Tutorial – How to use the Ganacherator

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It occurred to me today that many users of the Ganacherator haven’t seen the tutorial in the notes of the Facebook page. So here it is!

Welcome!

Welcome!

As you can see, the Ganacherator has 2 main areas on the front page. The area under the “thought bubble” is where you enter the measurements for your cake. Remember, the measurements you need to enter are the finished dimensions of your cake. The finished measurements need to be in inches for the calculator to work. I find most cakies express their cake sizes in inches, even those otherwise using metric systems.

If you follow the steps below, the Ganacherator will give you the amount you need to cover (and fill if you want) your cake, plus a little bit left over with which to make an unholy a mess in your kitchen!

Step 1 – Fill in the 4 pink boxes with your measurements.

In the top pink box, put the approximate height of your finished cake. For those who are familiar with Planet Cake, their standard finished cake height is 4 inches and an extended tier is 6 inches.

In the second pink box, place the number of layers. This number can be a bit tricky to get your head around and I’ve had a number of questions about this. So for example, if your cake has 3 layers of cake, (not ganache – this is important) you put a 3 in this box. If you are only ganaching the outside of your cake and damming another filling, put a zero (0) in this box. The Ganacherator automatically works out the amount of ganache you need for the top and sides from your other measurements (clever, huh?).

In the third pink box place the length of your finished cake. So if you are making a round cake, this is the diameter or width of the circle. If you are making a square or rectangular cake, this is the side measurement.

The fourth pink box only needs to be filled if you are making a square or rectangular cake. For a square cake the measurement is the same as the third box, if it is a rectangle, the measurement is the second side. Remember, if you are doing a round cake – place a zero in the fourth box. Otherwise you’ll get a nasty shock at the vast amount of chocolate the Ganacherator insists you need 😉

Once all of the boxes are filled, the calculations will be completed and the amount of ganache and the cream/choc breakdowns will be completed in the output section.

The photo above shows the output for the ganacherator. The first two lines are the amount of ganache you need for a round or square cake of your dimensions. The amount of ganache you need is the measurement under the shape you intend to make. The amount of ganache is expressed in grams and also ounces.

The second part is the breakdown of how much cream and chocolate you will need for your ganache. Reading the column underneath the shape you are making, the Ganacherator tells you the amount of cream and chocolate in grams and also ounces/fl.oz.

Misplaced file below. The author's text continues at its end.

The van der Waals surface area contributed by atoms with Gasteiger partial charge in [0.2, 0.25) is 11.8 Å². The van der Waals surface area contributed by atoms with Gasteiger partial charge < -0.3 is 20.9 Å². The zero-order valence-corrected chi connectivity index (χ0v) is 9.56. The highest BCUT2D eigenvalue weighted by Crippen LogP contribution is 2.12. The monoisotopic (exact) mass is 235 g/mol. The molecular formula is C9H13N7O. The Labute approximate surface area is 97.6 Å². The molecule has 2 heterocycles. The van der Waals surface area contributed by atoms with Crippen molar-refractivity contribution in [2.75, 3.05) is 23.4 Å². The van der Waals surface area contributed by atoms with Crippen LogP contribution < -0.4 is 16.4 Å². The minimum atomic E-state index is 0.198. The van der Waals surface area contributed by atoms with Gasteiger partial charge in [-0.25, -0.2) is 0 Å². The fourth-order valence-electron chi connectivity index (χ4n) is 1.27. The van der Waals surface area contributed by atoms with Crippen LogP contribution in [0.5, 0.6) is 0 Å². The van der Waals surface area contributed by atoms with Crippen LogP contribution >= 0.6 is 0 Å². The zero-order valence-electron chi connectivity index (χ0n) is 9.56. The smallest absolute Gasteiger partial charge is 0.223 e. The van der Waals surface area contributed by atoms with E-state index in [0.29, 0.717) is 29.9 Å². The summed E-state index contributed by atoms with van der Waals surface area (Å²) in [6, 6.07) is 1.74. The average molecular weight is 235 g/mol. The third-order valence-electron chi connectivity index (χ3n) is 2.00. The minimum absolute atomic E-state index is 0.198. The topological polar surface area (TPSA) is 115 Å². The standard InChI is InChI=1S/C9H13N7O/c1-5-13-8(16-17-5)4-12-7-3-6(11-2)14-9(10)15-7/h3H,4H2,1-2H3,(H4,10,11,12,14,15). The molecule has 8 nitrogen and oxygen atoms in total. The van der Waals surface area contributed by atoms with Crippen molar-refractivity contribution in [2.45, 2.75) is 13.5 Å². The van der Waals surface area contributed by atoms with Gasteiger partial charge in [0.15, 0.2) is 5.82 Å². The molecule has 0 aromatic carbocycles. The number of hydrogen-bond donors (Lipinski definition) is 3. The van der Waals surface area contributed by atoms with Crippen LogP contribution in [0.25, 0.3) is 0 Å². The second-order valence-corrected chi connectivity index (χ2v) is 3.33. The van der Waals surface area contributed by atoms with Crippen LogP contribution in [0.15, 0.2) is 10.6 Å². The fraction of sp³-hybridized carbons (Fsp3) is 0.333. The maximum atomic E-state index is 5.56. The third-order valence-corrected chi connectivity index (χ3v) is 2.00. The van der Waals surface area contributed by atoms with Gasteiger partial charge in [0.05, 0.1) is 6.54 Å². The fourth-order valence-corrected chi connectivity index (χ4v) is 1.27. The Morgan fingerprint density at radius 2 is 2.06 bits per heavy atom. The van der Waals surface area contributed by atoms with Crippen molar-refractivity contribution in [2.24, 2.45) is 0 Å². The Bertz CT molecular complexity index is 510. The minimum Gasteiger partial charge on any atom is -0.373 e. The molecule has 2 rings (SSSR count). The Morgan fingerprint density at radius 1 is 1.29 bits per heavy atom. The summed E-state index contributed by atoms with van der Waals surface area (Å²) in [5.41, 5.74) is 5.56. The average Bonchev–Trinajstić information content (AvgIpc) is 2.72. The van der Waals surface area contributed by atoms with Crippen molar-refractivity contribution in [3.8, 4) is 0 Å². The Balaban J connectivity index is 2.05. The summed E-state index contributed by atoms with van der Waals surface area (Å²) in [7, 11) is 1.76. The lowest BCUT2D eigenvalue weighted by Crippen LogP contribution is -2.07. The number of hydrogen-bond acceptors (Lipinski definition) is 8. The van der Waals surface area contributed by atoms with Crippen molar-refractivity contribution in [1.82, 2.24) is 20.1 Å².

The ratio the Ganacherator uses for dark and milk chocolate is 2:1.

The ratio used for white chocolate is 3:1.

If you prefer to use a 3:1 ratio for your milk chocolate, just use the white chocolate measurements (in the cream coloured bxes) for your ganache.

Sometimes the weather plays a role in the ratio used for ganache. So if you live somewhere that is hot and humid, I would suggest upping the white chocolate ratio to 4:1 and the milk choc to 3:1. It may take a bit of practice and trial and error to make a ganache to suit your climate and also the make-up of the chocolate you use.

If you have any questions about how to use The Ganacherator, please leave me a comment!

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Welcome!

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Ganache

noun

a whipped filling of chocolate and cream, used in confectioneries such as cakes and truffles.

Hi Ganachers!

Thanks for stopping by my very embryonic blog, all about ganache and ganaching.

Some of you will have come over from the Ganacherator’s facebook page, but for those who haven’t, here is the link to my ganache calculator that I think you might find really helpful. If you are running an old version of Excel, go here for a 97-2003 compatible version.

More and more I am realising that there are lots and lots of fantastic resources out there for cakies who want to learn how to make and use ganache, but there isn’t a one-stop-shop for those who would like to learn how to use it to take their cake decorating to the next level. I hope that this blog will become that place. Here, I’ll share a lot of the resources that I have used and the lessons, tips and tricks I have learned along the way in my own cake decorating over the past 5 years.

Here in Australia, ganache is widely used under fondant on celebration cakes. This is really to do with the climate, which, in many areas, is hot and humid, or just plain hot for a lot of the year. High temps preclude the use of buttercream where there isn’t refrigeration (melty…ugh!), so ganache is used instead. Ganache stands up really well to sculpting and unusually shaped cakes, it supports it’s own weight well and sets very firm in unrefrigerated conditions. Ganache can also be made differently to suit the climate conditions.

Here, I hope to provide a digest of all things ganache. Why to use it, when to use it, when not to use it, how to make it, how to apply it and how to stop yourself going at the bowl of freshly made ganache with a spoon. Well, perhaps not that…but you get the picture.

So, if you are currently a ganache virgin, or are ganache-curious, stick around, hopefully I can convince you to give it a go!

Jane